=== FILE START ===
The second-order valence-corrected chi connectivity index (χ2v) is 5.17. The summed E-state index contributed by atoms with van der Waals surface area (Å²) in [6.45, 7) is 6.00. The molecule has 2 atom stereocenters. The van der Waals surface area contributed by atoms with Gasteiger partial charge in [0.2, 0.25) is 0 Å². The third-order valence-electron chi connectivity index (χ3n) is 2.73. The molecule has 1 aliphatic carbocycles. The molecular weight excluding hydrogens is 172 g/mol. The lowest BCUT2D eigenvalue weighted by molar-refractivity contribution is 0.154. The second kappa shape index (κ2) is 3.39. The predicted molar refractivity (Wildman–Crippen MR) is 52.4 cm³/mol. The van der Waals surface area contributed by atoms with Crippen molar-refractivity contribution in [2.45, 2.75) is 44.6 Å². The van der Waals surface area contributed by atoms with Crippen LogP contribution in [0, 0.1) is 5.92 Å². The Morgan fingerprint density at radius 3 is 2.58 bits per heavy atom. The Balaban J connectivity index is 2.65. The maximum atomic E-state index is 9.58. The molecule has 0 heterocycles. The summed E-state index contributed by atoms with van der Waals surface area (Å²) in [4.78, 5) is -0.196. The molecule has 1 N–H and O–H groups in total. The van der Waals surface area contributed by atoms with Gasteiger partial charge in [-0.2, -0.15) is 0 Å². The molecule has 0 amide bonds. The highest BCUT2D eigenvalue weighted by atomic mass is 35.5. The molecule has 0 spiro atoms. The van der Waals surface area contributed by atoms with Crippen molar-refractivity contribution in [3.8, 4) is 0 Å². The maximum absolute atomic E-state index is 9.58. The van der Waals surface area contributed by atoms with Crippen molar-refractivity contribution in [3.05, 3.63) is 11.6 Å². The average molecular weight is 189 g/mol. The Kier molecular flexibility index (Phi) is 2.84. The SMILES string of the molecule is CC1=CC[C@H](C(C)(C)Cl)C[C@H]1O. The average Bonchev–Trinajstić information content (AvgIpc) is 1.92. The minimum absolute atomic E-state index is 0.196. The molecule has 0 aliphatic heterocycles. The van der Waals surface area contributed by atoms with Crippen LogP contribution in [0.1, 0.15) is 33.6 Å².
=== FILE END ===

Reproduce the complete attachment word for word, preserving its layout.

The second-order valence-corrected chi connectivity index (χ2v) is 5.17. The summed E-state index contributed by atoms with van der Waals surface area (Å²) in [6.45, 7) is 6.00. The molecule has 2 atom stereocenters. The van der Waals surface area contributed by atoms with Gasteiger partial charge in [0.2, 0.25) is 0 Å². The third-order valence-electron chi connectivity index (χ3n) is 2.73. The molecule has 1 aliphatic carbocycles. The molecular weight excluding hydrogens is 172 g/mol. The lowest BCUT2D eigenvalue weighted by molar-refractivity contribution is 0.154. The second kappa shape index (κ2) is 3.39. The predicted molar refractivity (Wildman–Crippen MR) is 52.4 cm³/mol. The van der Waals surface area contributed by atoms with Crippen molar-refractivity contribution in [2.45, 2.75) is 44.6 Å². The van der Waals surface area contributed by atoms with Crippen LogP contribution in [0, 0.1) is 5.92 Å². The Morgan fingerprint density at radius 3 is 2.58 bits per heavy atom. The Balaban J connectivity index is 2.65. The maximum atomic E-state index is 9.58. The molecule has 0 heterocycles. The summed E-state index contributed by atoms with van der Waals surface area (Å²) in [4.78, 5) is -0.196. The molecule has 1 N–H and O–H groups in total. The van der Waals surface area contributed by atoms with Gasteiger partial charge in [-0.2, -0.15) is 0 Å². The molecule has 0 amide bonds. The highest BCUT2D eigenvalue weighted by atomic mass is 35.5. The molecule has 0 spiro atoms. The van der Waals surface area contributed by atoms with Crippen molar-refractivity contribution in [3.8, 4) is 0 Å². The maximum absolute atomic E-state index is 9.58. The van der Waals surface area contributed by atoms with Crippen molar-refractivity contribution in [3.05, 3.63) is 11.6 Å². The average molecular weight is 189 g/mol. The Kier molecular flexibility index (Phi) is 2.84. The SMILES string of the molecule is CC1=CC[C@H](C(C)(C)Cl)C[C@H]1O. The average Bonchev–Trinajstić information content (AvgIpc) is 1.92. The minimum absolute atomic E-state index is 0.196. The molecule has 0 aliphatic heterocycles. The van der Waals surface area contributed by atoms with Crippen LogP contribution in [0.1, 0.15) is 33.6 Å².